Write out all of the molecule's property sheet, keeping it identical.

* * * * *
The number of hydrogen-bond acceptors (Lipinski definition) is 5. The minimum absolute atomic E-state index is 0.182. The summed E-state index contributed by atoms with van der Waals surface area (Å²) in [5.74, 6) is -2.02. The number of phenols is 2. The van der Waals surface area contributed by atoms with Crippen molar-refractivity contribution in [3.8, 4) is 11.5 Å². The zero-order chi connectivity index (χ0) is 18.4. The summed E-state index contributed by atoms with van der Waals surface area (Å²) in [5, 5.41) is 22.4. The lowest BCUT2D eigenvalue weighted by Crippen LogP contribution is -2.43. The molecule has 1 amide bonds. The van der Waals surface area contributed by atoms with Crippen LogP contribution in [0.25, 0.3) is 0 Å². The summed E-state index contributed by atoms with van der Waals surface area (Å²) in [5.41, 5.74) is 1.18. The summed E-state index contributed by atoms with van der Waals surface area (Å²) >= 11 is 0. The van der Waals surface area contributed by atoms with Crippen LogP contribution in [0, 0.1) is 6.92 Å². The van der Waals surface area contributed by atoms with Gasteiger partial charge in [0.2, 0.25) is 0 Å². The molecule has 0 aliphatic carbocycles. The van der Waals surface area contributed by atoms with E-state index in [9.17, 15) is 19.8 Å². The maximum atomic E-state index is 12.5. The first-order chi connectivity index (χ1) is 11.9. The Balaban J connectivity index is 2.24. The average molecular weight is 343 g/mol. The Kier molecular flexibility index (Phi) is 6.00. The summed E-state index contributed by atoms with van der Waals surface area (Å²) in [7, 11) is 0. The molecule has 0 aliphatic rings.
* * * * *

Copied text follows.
The number of hydrogen-bond acceptors (Lipinski definition) is 5. The minimum absolute atomic E-state index is 0.182. The summed E-state index contributed by atoms with van der Waals surface area (Å²) in [5.74, 6) is -2.02. The number of phenols is 2. The van der Waals surface area contributed by atoms with Crippen molar-refractivity contribution in [3.8, 4) is 11.5 Å². The zero-order chi connectivity index (χ0) is 18.4. The summed E-state index contributed by atoms with van der Waals surface area (Å²) in [5, 5.41) is 22.4. The lowest BCUT2D eigenvalue weighted by Crippen LogP contribution is -2.43. The molecule has 1 amide bonds. The van der Waals surface area contributed by atoms with Crippen LogP contribution in [0.25, 0.3) is 0 Å². The summed E-state index contributed by atoms with van der Waals surface area (Å²) in [5.41, 5.74) is 1.18. The summed E-state index contributed by atoms with van der Waals surface area (Å²) >= 11 is 0. The van der Waals surface area contributed by atoms with Crippen LogP contribution in [0, 0.1) is 6.92 Å². The van der Waals surface area contributed by atoms with Gasteiger partial charge in [0.2, 0.25) is 0 Å². The molecule has 0 aliphatic carbocycles. The van der Waals surface area contributed by atoms with E-state index in [9.17, 15) is 19.8 Å². The maximum atomic E-state index is 12.5. The first-order chi connectivity index (χ1) is 11.9. The Balaban J connectivity index is 2.24. The average molecular weight is 343 g/mol. The Kier molecular flexibility index (Phi) is 6.00. The summed E-state index contributed by atoms with van der Waals surface area (Å²) in [7, 11) is 0. The molecule has 0 aliphatic rings.